A UN committee charged with allowing non-governmental organizations (NGOs) to gain greater access to the organization, but whose members include states infamous for denying freedom of association, has just voted to deny a Christian non-profit dedicated to religious freedom from receiving UN accreditation. Christian Solidarity Worldwide first applied for UN accreditation in 2009, and has had its application deferred 14 times by over 80 repetitive requests for more information.
NGOs seek UN accreditation because it permits NGOs to attend meetings, to circulate documents, and on occasion to hold events inside the UN and address UN sessions. However, undemocratic states - the ones that compose the majority of UN members - dominate the UN NGO committee and even include China, Iran, Sudan, and Venezuela. Their standard operating procedure is to defer applications session after session with inappropriate, specious or repetitive questions and demands of the NGO. After years of deferrals, Western states occasionally force applications to a vote, but then are simply outvoted.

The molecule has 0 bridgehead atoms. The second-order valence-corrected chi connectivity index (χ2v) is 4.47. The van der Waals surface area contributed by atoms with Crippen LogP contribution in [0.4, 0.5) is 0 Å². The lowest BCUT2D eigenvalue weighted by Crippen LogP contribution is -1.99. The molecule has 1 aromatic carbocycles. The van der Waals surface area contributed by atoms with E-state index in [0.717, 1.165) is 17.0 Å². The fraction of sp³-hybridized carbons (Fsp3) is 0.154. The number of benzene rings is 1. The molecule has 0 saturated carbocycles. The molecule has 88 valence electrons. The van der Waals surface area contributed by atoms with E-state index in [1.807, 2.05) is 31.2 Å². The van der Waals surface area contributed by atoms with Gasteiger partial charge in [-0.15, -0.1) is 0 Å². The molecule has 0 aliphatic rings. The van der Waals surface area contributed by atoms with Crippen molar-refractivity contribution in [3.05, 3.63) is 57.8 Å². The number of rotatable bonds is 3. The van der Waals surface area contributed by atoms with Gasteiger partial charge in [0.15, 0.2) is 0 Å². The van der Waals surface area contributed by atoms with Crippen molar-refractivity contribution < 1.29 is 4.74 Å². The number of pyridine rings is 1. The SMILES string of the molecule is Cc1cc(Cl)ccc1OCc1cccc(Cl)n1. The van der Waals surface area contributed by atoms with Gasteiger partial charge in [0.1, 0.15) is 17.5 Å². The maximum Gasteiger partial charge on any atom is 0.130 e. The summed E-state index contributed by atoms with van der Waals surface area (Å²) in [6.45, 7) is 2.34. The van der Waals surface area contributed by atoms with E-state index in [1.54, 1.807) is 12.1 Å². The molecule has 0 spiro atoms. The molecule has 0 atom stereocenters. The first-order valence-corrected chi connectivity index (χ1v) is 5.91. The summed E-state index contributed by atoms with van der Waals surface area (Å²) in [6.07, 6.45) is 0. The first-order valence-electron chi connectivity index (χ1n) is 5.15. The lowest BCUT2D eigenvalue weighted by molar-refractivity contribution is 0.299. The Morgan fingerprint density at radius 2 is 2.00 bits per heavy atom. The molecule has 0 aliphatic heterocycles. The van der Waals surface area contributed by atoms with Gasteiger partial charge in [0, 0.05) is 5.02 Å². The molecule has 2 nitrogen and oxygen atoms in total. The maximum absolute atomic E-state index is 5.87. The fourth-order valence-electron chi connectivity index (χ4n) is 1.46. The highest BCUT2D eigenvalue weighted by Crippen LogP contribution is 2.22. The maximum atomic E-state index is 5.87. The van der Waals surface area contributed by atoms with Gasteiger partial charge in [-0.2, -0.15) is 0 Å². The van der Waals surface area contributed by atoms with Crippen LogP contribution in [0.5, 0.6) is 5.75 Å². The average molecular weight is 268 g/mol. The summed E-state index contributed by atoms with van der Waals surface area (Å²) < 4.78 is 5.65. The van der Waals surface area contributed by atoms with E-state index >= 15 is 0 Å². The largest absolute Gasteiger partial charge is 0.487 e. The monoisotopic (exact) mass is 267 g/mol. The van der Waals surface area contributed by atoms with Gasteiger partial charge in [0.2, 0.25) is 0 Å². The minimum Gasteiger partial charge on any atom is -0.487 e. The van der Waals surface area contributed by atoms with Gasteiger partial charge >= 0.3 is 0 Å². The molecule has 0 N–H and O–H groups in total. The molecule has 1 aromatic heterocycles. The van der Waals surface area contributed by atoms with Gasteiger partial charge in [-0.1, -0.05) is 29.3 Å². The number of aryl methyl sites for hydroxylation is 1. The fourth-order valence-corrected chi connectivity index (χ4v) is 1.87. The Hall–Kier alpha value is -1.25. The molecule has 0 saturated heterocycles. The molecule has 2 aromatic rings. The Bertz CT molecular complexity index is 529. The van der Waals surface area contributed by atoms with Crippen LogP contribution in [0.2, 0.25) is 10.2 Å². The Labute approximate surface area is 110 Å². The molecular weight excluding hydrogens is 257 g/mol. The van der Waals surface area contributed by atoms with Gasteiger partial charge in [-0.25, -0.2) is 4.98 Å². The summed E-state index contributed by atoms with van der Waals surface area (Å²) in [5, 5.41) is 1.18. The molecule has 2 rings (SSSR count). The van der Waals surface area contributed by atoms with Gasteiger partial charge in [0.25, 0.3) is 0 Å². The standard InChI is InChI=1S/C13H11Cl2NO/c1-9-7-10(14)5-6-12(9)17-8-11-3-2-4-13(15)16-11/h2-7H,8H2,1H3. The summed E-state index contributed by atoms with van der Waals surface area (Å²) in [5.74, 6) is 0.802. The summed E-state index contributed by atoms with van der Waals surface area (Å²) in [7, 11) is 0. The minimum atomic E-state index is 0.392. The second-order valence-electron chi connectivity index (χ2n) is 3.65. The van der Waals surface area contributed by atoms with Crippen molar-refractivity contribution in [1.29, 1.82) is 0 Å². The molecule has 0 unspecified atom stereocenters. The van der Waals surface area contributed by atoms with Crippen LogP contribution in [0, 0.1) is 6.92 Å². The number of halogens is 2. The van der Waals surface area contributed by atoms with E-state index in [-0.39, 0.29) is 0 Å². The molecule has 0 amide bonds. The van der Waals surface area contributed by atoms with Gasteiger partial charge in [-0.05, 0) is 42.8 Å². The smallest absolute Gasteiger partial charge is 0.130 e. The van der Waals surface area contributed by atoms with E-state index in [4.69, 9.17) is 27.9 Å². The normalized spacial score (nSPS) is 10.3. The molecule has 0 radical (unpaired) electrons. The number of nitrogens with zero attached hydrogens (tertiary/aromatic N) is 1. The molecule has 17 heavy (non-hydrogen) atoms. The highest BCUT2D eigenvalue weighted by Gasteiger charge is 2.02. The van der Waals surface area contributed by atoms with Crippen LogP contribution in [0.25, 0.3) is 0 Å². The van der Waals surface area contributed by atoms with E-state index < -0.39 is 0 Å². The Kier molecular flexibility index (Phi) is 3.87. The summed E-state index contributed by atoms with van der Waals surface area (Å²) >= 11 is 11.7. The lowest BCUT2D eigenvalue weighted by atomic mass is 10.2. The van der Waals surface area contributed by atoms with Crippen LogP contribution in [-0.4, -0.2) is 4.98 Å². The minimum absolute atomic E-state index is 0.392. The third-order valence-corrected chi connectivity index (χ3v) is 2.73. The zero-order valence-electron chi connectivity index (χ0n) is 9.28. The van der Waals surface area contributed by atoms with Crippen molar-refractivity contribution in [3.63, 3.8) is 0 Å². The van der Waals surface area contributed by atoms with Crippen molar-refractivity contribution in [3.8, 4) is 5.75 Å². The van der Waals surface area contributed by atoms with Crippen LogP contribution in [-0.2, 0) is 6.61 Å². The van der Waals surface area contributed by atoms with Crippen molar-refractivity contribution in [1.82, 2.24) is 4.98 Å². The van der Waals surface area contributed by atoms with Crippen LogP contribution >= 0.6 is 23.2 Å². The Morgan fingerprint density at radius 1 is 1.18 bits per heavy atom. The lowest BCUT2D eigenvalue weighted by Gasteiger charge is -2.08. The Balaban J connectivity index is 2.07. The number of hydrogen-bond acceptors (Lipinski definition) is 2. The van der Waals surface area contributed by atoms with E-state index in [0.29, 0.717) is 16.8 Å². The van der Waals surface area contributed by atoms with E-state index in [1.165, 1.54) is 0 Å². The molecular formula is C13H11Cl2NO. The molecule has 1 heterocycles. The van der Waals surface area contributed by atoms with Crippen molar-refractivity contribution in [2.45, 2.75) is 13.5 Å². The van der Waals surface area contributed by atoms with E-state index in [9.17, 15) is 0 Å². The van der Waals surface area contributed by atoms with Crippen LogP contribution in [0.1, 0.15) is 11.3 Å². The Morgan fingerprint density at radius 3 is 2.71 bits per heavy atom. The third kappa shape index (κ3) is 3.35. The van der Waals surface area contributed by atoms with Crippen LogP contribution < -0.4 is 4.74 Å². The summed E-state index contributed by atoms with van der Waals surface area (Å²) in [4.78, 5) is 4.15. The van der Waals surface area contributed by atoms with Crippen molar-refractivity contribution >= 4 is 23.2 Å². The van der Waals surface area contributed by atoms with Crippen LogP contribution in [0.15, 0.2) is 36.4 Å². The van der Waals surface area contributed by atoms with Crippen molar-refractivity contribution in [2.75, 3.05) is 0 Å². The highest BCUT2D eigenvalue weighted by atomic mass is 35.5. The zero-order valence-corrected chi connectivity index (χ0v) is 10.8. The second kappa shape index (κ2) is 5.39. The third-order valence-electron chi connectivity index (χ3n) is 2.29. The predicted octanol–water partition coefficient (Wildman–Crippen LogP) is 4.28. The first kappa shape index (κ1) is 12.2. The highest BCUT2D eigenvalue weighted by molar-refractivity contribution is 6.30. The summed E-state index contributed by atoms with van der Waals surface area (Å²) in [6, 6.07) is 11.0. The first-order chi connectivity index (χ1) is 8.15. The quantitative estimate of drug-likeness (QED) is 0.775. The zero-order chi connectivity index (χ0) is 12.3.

In the case of the Christian Solidarity Worldwide, after Cuba and China requested additional information, Greece called for a vote to grant or deny the NGO UN accreditation instead of deferring consideration yet again. The NGO Committee then rejected the application by a vote of 4 in favor (Greece, Israel, United States, Uruguay), 11 against (Burundi, China, Cuba, India, Iran, Nicaragua, Pakistan, South Africa, Sudan, Turkey, Venezuela), and 1 abstention (Russia).